Sign up now!
Don't show this again
Sweepstakes Rules

We’re glad you’re enjoying Poultry Health Today.
Access is free but you’ll need to register to view more content.
Already registered? Sign In
Tap to download the app
REPORTSCollect articles and features into your own report to read later, print or share with others

Create a New Report


Read Later

Create a new report

Report title (required) Brief description (optional)
follow us

You must be logged in to edit your profile.

Sponsored by Zoetis

Sponsored By Zoetis

PGTweb Biosecurity Layers As109299831 Cr

Study shows how unchanged boots disrupt biosecurity

Poultry farmers looking for ways to reduce the spread of viruses and bacteria in their facilities need look no further than the boots on their feet, according to a University of Guelph/University of Montreal study presented at the 2018 Western Poultry Health Disease Conference.1

Using real pathogens applied to both boots and floors, the researchers in this study measured contamination levels where employees changed their boots on a Quebec poultry farm. The pathogens applied were a generic E. coli ampicillin-resistant strain and a T4 bacteriophage that provided a surrogate for viruses. The researchers also assessed contamination based on the number of steps employees took into dirty and clean areas.

Overall, the two most common biosecurity breaches found were putting boots on in either clean or dirty areas instead of in hygienic changing areas located between dirty and clean areas, and not changing boots at all — which caused more pathogenic contamination than changing them in the wrong areas.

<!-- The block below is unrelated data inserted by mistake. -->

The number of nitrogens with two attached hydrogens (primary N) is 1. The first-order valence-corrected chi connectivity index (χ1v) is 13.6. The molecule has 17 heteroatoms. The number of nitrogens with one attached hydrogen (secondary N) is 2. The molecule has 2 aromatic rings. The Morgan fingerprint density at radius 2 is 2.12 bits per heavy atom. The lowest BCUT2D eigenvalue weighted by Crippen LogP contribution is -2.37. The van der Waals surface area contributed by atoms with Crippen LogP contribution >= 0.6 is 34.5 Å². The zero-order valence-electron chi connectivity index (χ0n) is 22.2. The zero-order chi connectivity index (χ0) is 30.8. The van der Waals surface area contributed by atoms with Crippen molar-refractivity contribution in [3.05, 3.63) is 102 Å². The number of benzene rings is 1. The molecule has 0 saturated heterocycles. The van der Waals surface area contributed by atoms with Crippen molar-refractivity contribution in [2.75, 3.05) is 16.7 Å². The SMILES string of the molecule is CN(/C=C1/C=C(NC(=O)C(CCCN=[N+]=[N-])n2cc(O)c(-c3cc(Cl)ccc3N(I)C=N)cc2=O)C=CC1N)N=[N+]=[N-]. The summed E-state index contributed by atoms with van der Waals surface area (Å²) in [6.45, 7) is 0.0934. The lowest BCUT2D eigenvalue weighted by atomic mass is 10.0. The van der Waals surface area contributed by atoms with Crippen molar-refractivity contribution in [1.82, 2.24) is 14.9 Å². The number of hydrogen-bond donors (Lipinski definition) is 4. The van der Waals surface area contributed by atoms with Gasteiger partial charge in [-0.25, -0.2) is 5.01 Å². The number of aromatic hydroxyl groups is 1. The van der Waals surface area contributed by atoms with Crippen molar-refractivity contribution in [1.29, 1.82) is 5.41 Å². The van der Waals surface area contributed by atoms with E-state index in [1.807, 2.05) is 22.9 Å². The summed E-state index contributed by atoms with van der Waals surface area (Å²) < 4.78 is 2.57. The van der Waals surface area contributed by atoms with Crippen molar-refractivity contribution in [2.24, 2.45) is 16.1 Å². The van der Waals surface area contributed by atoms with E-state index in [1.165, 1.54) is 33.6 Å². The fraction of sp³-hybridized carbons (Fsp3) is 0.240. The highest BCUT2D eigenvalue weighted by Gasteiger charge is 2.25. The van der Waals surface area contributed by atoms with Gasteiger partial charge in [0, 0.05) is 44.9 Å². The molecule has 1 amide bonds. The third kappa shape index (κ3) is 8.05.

If boots aren’t changed, the first step into either a clean or a dirty area is always the worst for causing pathogenic contamination, and contamination levels do not significantly diminish with subsequent steps, the researchers found. Even after 10 steps, according to the study, “the underside of the boot is still heavily contaminated.”


1 Huard G, et al. Assessment and mitigations of contamination risks: Critical knowledge to reduce diseases and increase biosecurity compliance. Proceedings of 67th Western Disease Conference. 2018 April:110-116.


Posted on September 26, 2018

tags: ,

You must be logged in to edit your profile.

Google Translate is provided on this website as a reference tool. However, Poultry Health Today and its sponsor and affiliates do not guarantee in any way the accuracy of the translated content and are not responsible for any event resulting from the use of the translation provided by Google. By choosing a language other than English from the Google Translate menu, the user agrees to withhold all liability and/or damage that may occur to the user by depending on or using the translation by Google.